Letter to the Editor: A Counterpoint on Guns

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    I stand with the 20 Percent.

    I read Jacob Taylor’s recent opinion piece in The Point News titled “Gun Control: Rights and Regulations” with great anticipation. While his analysis is detailed, it is misguided. He writes that most in the debate over guns talk about the Second Amendment, and then says that this amendment is “not relevant to the argument over gun control.” His justification for this is that it is “too vague…far too short [and] implies that gun ownership is a right while simultaneously offering equal support to the possibility of regulation.” Then he says that the “vagueness of the Second Amendment…means that every legal option is meant to be up for debate and vulnerable to repeal.” After this he calls for a shift in the discussion, in which he says that all arms, even knifes and bows, are lethal and that “we need to decide is how much killing power is acceptable.”

    I agree and this is part of the current debate. Then he writes that while “American citizens have a right to bear arms…it is foolish to assume that we have a right to bear any and all arms available.” He concludes that possibly “assault weapons are okay” and that “the right to possess killing power cannot be unlimited” which makes the right to bear arms not apply at all. I would like to offer an alternative opinion by representing the 20 percent of America who believe that guns can only be guaranteed to state militia members.

    First off, I agree that killing power should be limited and that the amendment muddies reform efforts. Also, I don’t think possessing assault weapons is okay at all. As a result, the Second Amendment is relevant to this discussion. It’s like saying the First Amendment doesn’t apply to a debate about a bill that promotes online censorship like the Stop Online Privacy Act or the Protect IP Act. For one, self-reported gun ownership is the highest it’s been since 1993, so this is important to get right. One must remember the history of this amendment and how it was really about avoiding a standing army. Additionally, at the time this was written, a “free state” meant a slave state and “people” meant white males, meaning the amendment was about containing runaway slaves. The original draft proposed by George Mason even adds more to this rich history, noting that “Standing Armies in time of peace are dangerous to liberty, and therefore ought to be avoided…and that in all cases, the military should be…governed by the Civil Power.” Beyond what one Founder says, what must be remembered is that the Third and Second Amendments were really made to restrict what Dwight Eisenhower would later call the “military-industrial complex.”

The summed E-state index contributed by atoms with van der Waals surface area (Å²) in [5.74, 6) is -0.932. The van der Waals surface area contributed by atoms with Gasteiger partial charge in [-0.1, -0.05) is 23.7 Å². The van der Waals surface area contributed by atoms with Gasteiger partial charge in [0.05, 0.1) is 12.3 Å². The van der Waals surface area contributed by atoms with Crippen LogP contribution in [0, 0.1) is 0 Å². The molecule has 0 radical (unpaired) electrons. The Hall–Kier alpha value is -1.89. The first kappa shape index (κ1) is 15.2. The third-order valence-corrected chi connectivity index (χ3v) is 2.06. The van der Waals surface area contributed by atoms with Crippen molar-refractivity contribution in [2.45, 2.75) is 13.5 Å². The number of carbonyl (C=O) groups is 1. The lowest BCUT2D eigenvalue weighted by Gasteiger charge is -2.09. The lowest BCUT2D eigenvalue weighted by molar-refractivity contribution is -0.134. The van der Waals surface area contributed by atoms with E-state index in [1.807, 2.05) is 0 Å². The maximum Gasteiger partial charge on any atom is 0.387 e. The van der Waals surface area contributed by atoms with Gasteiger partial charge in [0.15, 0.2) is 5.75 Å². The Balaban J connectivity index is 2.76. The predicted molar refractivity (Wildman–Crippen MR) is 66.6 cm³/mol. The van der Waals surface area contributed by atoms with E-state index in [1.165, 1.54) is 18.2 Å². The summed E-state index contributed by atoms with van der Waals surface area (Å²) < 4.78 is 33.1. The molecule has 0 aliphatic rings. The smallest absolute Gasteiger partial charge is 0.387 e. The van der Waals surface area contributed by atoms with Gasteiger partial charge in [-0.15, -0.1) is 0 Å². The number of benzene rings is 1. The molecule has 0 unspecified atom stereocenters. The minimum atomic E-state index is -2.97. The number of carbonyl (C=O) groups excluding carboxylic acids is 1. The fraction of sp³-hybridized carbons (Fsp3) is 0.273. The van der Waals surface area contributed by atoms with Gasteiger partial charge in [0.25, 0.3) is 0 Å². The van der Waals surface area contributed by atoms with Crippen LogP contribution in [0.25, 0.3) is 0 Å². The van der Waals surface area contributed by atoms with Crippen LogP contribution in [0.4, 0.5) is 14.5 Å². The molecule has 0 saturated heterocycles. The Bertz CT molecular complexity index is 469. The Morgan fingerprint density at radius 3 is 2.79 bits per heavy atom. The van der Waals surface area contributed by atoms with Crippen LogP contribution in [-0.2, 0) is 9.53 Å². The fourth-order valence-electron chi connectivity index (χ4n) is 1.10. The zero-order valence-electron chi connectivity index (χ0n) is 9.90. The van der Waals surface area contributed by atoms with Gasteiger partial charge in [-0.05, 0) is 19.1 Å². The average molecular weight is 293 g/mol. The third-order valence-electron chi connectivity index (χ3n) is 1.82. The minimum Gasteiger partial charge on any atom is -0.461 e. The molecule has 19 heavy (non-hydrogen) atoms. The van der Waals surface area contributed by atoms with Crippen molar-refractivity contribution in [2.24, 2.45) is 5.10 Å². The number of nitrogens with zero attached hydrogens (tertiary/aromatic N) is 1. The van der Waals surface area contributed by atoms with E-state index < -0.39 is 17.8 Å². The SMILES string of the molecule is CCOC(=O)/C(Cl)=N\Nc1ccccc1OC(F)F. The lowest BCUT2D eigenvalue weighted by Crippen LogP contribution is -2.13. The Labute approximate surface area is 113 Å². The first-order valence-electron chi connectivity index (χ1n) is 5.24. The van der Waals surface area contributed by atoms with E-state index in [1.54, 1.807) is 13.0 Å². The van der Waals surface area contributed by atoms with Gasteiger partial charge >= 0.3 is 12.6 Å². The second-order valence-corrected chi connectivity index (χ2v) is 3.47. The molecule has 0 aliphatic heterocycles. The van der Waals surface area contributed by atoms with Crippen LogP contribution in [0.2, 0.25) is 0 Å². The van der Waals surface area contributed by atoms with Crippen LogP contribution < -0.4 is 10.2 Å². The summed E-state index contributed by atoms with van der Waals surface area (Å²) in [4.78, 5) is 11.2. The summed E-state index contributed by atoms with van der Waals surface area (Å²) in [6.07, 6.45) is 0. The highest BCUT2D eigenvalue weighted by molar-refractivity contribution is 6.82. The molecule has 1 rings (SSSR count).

Peace activist David Swason writes that to comply with the original intent of the Second Amendment, federal control over the National Guard must end and we must “regulate such state militias and police forces well, regulate their weapons well, and deny such weapons to all others and for any other use.”

    You may ask: how can one push further gun regulations if 73 percent of America says the Second Amendment gives them the right to own guns? One must remember the first half of the Second Amendment which many people seem to ignore: “A well regulated militia being necessary to the security of a free state.” The question is, what does “well regulated” mean? Basically it means that states and the federal government have the right to regulate guns. Sorry, guns rights supporters, but your interpretation of this section of the amendment is incorrect.

    Then, one must focus on the definition of militia. If what the Supreme Court said in 2008, is true, that it means “law-abiding, responsible citizens,” then a lot of people don’t have the right to a gun. The reason is that every day millions of Americans break at least one law (jaywalking, downloading illegal content, shoplifting, public drunkenness, etc…).  If one cited, United States v. Miller then the militia would be a small group, “a body of citizens enrolled for military discipline.” Regardless of the decision you cite, the 2008 decision or the Miller case, the truth is that the Second Amendment doesn’t give average Americans the right to bear arms unless you are a law-abiding citizen which compromises no American citizen. The second part of the amendment, as the dissenters in the landmark case in 2008, District of Columbia v. Heller, noted “protects only a right to possess and use firearms in connection with service in a state-organized militia.”

    Only 26 percent of America according to a recent Gallup Poll wants to ban handguns but 38 percent want stricter gun laws in general, a percentage which is rising. However, a super-majority of Americans say that there should be stricter laws on the sale of firearms according to another Gallup Poll. Even more surprising is despite all of this, Americans back all of President Obama’s proposals to address gun violence in America, with support going across party lines except for the proposal to ban ten-round magazines. Finally, I firmly believe that the Supreme Court’s interpretation of the Second Amendment since 2008 is incorrect and that only Americans who are part of a state-organized militia can have guns, not all Americans.

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